In theory, when a band’s three previous records have all been certified platinum, you think one of two things – either they are going to be pretentious ego maniac rock stars, or they are going to be nervous wrecks, holding their breaths in anticipation of how their new album will be received.

Guitarist Dave Brenner and bassist Dean Back of Theory of a Deadman are neither of these things. Instead they are the quintessential average Joes – guys you’d want to share a beer with on a lazy summer afternoon and jam out to some good ol’ rock and roll.

What was the journey in creating this new album?
Dave: You know it was weird, this album came together real quick. I remember all of a sudden it was a new year, Road Runner [Records] had heard some of the demos and said let’s get in the studio. We’re like, okay, ready!
Dean: It came together really quick. We originally planned on going home for awhile and writing more songs, but it just flowed so well while we were down there, we had the whole record done in one shot.

Were there elements from past albums you wanted to build on for this record or get rid of completely?
Dave: Not necessarily. I think you always want to build on the good parts of the last records and I think based solely on the decision to use Howard Benson and Mike Plotnikoff again, who did our last two records, we feel we’re coming from a good place in our band’s past.

Where is all the frustration and aggression from songs like “Hurricane”, “Out of my Head”, and “Love is Hell” coming from?
Dave: Yeah, Tyler is all fucked up [laughs].
Dean: Tyler’s been on a journey.
Dave: Most good songwriters will draw things from their personal lives and somehow translate them into something anybody can associate themselves with, so I think that’s what he does. He reaches into his own life…Sometimes you can take something that seems not so terrible and make it sound more terrible than it is. Tyler just needs to see a psychiatrist.

There’s a track on the album with an interesting spin on “The cat came back the very next day”. Where did that idea come from?
Dave: That’s right! I remember sitting at Tyler’s house and we were in LA for four days. He says, “Remember the cat came back?” I said yes. And he said he wanted to redo it and call it, “The bitch came back”. The thing about it is that it already is such a catchy melody. It sticks in your head instantly, but we found out that pretty much is just a Canadian thing because we were in the States and none of them ever seemed to know what it was. We were like, “What? It’s a nursery rhyme. We grew up with this.”
Dean: It’s such a familiar melody that as soon as you hear it, you’re like, “Where’s that from?”

I found a lot of humour in tracks like “Low Life” and “Gentleman”. Have you guys taken on the role of shattering fairy tale romances?
Dave: Humour has become a big element for us and it was something we always had right out of the gate…We started adding humour into the band mostly with Scars and Souvenirs. It just felt so natural to us to see that Scars had so much more success than the previous two records. The humour element helped identify us with our music. It’s not something we want to shy away from, but it’s not something we want every song to be. At the same time, we are a bunch of jokers and goofs. It suits our music.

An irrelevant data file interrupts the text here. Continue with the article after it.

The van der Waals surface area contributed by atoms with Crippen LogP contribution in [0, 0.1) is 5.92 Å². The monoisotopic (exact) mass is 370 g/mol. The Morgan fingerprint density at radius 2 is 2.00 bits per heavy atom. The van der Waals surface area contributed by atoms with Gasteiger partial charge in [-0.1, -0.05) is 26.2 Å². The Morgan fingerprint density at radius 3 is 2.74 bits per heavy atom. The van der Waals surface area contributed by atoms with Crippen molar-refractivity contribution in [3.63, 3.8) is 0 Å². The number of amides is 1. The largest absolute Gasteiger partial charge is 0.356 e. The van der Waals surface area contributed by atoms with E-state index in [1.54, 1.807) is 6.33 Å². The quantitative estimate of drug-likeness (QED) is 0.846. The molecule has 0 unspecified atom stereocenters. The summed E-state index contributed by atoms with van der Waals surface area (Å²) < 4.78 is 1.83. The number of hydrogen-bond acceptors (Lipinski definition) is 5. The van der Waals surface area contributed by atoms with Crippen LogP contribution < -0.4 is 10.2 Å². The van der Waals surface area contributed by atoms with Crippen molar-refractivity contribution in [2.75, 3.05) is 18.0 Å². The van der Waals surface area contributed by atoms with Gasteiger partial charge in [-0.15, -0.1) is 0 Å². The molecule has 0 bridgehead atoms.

We’ve all heard of the man-hating, female empowerment anthems. Are songs like “The Truth Is” and “Bitch Came Back” a response to those?
Dean: A lot of lyrics can be taken the other way too. Guys can be bitches too. Sometimes the guy is the asshole. It’s not always the girl.
You experiment with some horns, strings and a ukulele on the new album.
Dean: The studio has so many toys lying around.
Dave: Sometimes you want to approach a song and see what the song needs and maybe it’s not necessarily something you are comfortable with or do frequently, but we’ve put strings on “Santa Monica” and “Not Meant to be”. The horns it felt like that’s what the song wanted so we said let’s try it…For us it’s about experimenting and having fun in studio.

Technology-wise, has the way Theory makes records and share music changed since the first album?
Dean: I got a Twitter account. That’s crazy. Ten years ago when we started, tweeting to fans was unheard of, but now, that’s the way to industry is. You got to stay connected to fans.

When are you back on home turf?
Dean: The way touring is now, you got to get a package of many bands, so we have to get the right bands together and do it properly.
Dave: [Canada] is not something we’ll ever turn our backs on. We’ll be back. This is our country.

In celebration of the new album The Truth Is…, we are going to play a game by the same name.
The truth is the best part of touring…

Dean: Being able to get on stage every night and play for the fans.
Dave: Now the truth, free booze, no purple M&M’s. Just joking. But free booze is nice.

The truth is our fans…
Dave: Are the greatest fans in the world. Our fans are very patient.
Dean: Three years between records is a long time.

The truth is I’ve never…
Dean: Been to mars.
Dave: I wish I could say that, but it just wouldn’t be the truth. The truth is I will never skydive.

The truth is my iPod is full of…
Dean: 90s music – the stuff that I grew up on.

The truth is the new album…
Dean: Is in stores July 12th.
Dave: The truth is the new album is the best album we’ve ever written. Just like every record prior to that was the best one. I can’t wait until the tenth album. It’s going to be a masterpiece.

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Theory of a Deadman

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